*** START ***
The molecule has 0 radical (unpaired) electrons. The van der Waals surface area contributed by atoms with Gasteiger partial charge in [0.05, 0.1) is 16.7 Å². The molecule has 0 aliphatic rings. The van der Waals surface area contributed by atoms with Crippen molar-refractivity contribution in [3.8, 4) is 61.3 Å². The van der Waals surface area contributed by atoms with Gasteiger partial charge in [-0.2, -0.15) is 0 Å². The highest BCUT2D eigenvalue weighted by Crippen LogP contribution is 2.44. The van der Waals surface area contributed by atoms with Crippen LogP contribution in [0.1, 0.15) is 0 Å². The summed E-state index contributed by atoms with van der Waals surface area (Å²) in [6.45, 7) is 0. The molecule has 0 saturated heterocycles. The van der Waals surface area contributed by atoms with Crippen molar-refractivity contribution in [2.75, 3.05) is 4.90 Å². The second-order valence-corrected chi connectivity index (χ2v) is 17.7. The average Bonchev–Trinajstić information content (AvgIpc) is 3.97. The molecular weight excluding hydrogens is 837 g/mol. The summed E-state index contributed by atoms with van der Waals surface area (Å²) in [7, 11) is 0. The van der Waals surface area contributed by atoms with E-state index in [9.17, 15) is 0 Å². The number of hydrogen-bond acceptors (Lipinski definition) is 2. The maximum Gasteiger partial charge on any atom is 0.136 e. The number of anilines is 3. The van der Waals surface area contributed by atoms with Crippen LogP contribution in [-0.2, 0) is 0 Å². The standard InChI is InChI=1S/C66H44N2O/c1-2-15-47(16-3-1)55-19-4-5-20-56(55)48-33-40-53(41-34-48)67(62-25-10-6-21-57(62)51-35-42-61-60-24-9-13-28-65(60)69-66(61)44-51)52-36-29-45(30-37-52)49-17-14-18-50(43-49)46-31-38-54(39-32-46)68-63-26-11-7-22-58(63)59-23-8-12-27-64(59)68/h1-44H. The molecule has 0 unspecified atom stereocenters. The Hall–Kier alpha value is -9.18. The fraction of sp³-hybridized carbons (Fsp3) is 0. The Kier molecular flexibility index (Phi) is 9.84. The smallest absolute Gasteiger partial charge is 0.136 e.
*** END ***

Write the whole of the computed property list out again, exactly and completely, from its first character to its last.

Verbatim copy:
The molecule has 0 radical (unpaired) electrons. The van der Waals surface area contributed by atoms with Gasteiger partial charge in [0.05, 0.1) is 16.7 Å². The molecule has 0 aliphatic rings. The van der Waals surface area contributed by atoms with Crippen molar-refractivity contribution in [3.8, 4) is 61.3 Å². The van der Waals surface area contributed by atoms with Gasteiger partial charge in [-0.2, -0.15) is 0 Å². The highest BCUT2D eigenvalue weighted by Crippen LogP contribution is 2.44. The van der Waals surface area contributed by atoms with Crippen LogP contribution in [0.1, 0.15) is 0 Å². The summed E-state index contributed by atoms with van der Waals surface area (Å²) in [6.45, 7) is 0. The molecule has 0 saturated heterocycles. The van der Waals surface area contributed by atoms with Crippen molar-refractivity contribution in [2.75, 3.05) is 4.90 Å². The second-order valence-corrected chi connectivity index (χ2v) is 17.7. The average Bonchev–Trinajstić information content (AvgIpc) is 3.97. The molecular weight excluding hydrogens is 837 g/mol. The summed E-state index contributed by atoms with van der Waals surface area (Å²) in [7, 11) is 0. The van der Waals surface area contributed by atoms with E-state index in [9.17, 15) is 0 Å². The number of hydrogen-bond acceptors (Lipinski definition) is 2. The maximum Gasteiger partial charge on any atom is 0.136 e. The number of anilines is 3. The van der Waals surface area contributed by atoms with Crippen LogP contribution in [-0.2, 0) is 0 Å². The standard InChI is InChI=1S/C66H44N2O/c1-2-15-47(16-3-1)55-19-4-5-20-56(55)48-33-40-53(41-34-48)67(62-25-10-6-21-57(62)51-35-42-61-60-24-9-13-28-65(60)69-66(61)44-51)52-36-29-45(30-37-52)49-17-14-18-50(43-49)46-31-38-54(39-32-46)68-63-26-11-7-22-58(63)59-23-8-12-27-64(59)68/h1-44H. The molecule has 0 unspecified atom stereocenters. The Hall–Kier alpha value is -9.18. The fraction of sp³-hybridized carbons (Fsp3) is 0. The Kier molecular flexibility index (Phi) is 9.84. The smallest absolute Gasteiger partial charge is 0.136 e.